# Converting results from a branch into a parameter

Hello everyone, .

In short, I have a branch of a microsim/parameter Markov model that I'd like to convert into a parameter so I can run sensitivity analyses and to increase its efficiency of the model. Is there an easy way to parameterize a Monte Carlo output or use TA2020 directly to convert the branch into a best-fit parameter?

Thank you!

Here's the Monte Carlo output I have for the branches: • Official comment

Thank you for an interesting question.  I have not thought of approaching reduction of a microsimulation process to a parametric function.  In general there are some risks involved in creating parameterizated representation that vary from overfitting to inappropriate extrapolation.

One question would be what would you consider to be tine input parameter(s) for the function to be.  For example is a single parameter alpha that varies from 0 to 1 and returns cost as function of alpha cost(alpha) in range 840 to 1410 and companion function ProbabilityOfCost(Cost(alpha)) which would have the shape of your empirical cost distribution.  If that is the case the problem is quite, using a simple linear equation for cost(alpha) and a table definition for ProbabilityOfCost( ).

However, you may have some other parameterization in mind, than what I have outlined above.  Could you elaborate on what functional relationships you are seeking and how would you want to use them in specific context of the target model.

• My costs aren't very easy to parameterize: • Thank you for your response! The branch utilizes a dirichlet distribution to determine which of 5 interventions (and their associated costs and QALY) that an individual will get. One problem I see with using a simple function, is that there is a chance of exiting the tree and going back into the tree (I guess you could model this with p*function+p^2*function+p^3*function...  (I could be confusing the formula here) but the function becomes very complex).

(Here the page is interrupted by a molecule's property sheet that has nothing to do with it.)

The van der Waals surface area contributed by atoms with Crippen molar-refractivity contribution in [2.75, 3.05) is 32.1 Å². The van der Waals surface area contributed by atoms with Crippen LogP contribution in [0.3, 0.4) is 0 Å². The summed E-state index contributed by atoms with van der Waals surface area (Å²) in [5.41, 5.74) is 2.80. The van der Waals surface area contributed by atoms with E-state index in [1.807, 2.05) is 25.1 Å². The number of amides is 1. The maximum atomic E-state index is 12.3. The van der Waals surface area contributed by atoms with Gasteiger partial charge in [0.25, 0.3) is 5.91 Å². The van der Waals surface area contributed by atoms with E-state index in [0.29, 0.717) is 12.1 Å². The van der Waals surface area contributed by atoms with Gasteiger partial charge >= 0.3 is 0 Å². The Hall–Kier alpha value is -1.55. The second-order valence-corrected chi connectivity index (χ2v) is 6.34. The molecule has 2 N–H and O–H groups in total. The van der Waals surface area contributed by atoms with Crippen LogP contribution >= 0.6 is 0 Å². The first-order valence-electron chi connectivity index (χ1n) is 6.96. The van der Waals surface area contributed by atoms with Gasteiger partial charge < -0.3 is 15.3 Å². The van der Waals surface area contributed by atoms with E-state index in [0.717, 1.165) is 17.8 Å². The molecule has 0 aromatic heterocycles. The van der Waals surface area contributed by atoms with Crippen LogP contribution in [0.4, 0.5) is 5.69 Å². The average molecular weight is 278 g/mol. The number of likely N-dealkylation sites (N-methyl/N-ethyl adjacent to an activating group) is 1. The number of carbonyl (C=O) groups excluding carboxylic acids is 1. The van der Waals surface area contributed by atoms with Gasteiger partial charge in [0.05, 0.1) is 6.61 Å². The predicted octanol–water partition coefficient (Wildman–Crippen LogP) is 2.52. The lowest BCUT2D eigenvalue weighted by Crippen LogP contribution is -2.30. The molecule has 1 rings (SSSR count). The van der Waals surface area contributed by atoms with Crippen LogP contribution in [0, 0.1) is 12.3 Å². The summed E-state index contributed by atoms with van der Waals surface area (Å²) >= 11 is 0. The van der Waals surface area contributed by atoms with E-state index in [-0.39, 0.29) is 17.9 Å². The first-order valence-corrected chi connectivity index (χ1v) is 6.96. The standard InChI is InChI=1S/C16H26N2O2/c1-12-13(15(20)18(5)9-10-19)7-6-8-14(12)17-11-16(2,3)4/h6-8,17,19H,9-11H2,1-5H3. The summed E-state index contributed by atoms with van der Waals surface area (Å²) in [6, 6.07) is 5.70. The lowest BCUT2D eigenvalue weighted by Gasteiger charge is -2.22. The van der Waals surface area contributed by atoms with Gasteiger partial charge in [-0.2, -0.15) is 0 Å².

• Please be cautious about converting a Microsimulation model to a parametric function. Simulation models allow for individual patient history and characteristics to affect patients within a random walk through the model. I don't think there is any parametric distribution or formula that can replicate such a complex process.

In addition, interventions should be studied separately rather than sending patients randomly through each one. Running them separately is the only way to compare the results of all strategies for decision analysis.

• I agree with Andrew, that a simple Markov process can represent very complicated functional relationships.

Just as an analogy a simple iterative (or recursive) implementation of the factorial function n! can be approximated with different non-iterative functions but they are not simple.

https://en.wikipedia.org/wiki/Stirling%27s_approximation

You are likely to spend more time looking for the approximation, than running the model as is.  You would also have to run the model with and without the candidate approximations to convince yourself that you got it right.